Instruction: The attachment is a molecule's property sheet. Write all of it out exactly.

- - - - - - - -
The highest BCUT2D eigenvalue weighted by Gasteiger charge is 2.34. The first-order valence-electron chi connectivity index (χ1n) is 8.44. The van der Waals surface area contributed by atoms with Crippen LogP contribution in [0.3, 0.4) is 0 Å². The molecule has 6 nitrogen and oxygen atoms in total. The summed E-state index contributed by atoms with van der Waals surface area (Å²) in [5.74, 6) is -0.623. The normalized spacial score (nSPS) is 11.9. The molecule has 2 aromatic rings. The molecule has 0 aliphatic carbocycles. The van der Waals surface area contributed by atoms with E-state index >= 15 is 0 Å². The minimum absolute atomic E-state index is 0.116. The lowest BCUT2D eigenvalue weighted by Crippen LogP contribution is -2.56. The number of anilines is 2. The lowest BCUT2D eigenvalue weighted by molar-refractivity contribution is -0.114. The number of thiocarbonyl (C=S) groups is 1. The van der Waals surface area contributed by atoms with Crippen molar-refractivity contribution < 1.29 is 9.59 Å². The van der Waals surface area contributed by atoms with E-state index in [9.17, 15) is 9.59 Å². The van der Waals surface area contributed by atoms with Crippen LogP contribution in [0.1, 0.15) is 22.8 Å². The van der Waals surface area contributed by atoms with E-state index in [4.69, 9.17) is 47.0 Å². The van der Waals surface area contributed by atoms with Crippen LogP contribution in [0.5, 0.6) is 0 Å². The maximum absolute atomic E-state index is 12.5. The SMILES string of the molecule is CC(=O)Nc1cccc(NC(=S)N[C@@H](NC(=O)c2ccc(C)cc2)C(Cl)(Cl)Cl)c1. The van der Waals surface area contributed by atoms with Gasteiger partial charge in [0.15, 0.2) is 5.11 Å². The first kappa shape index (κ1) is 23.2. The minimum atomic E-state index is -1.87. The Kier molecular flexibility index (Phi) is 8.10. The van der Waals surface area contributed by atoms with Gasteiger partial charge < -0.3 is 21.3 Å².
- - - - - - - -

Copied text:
The highest BCUT2D eigenvalue weighted by Gasteiger charge is 2.34. The first-order valence-electron chi connectivity index (χ1n) is 8.44. The van der Waals surface area contributed by atoms with Crippen LogP contribution in [0.3, 0.4) is 0 Å². The molecule has 6 nitrogen and oxygen atoms in total. The summed E-state index contributed by atoms with van der Waals surface area (Å²) in [5.74, 6) is -0.623. The normalized spacial score (nSPS) is 11.9. The molecule has 2 aromatic rings. The molecule has 0 aliphatic carbocycles. The van der Waals surface area contributed by atoms with E-state index >= 15 is 0 Å². The minimum absolute atomic E-state index is 0.116. The lowest BCUT2D eigenvalue weighted by Crippen LogP contribution is -2.56. The number of anilines is 2. The lowest BCUT2D eigenvalue weighted by molar-refractivity contribution is -0.114. The number of thiocarbonyl (C=S) groups is 1. The van der Waals surface area contributed by atoms with Crippen molar-refractivity contribution < 1.29 is 9.59 Å². The van der Waals surface area contributed by atoms with E-state index in [9.17, 15) is 9.59 Å². The van der Waals surface area contributed by atoms with Crippen LogP contribution in [0.1, 0.15) is 22.8 Å². The van der Waals surface area contributed by atoms with E-state index in [4.69, 9.17) is 47.0 Å². The van der Waals surface area contributed by atoms with Crippen LogP contribution in [0.5, 0.6) is 0 Å². The maximum absolute atomic E-state index is 12.5. The SMILES string of the molecule is CC(=O)Nc1cccc(NC(=S)N[C@@H](NC(=O)c2ccc(C)cc2)C(Cl)(Cl)Cl)c1. The van der Waals surface area contributed by atoms with Gasteiger partial charge in [0.15, 0.2) is 5.11 Å². The first kappa shape index (κ1) is 23.2. The minimum atomic E-state index is -1.87. The Kier molecular flexibility index (Phi) is 8.10. The van der Waals surface area contributed by atoms with Gasteiger partial charge < -0.3 is 21.3 Å².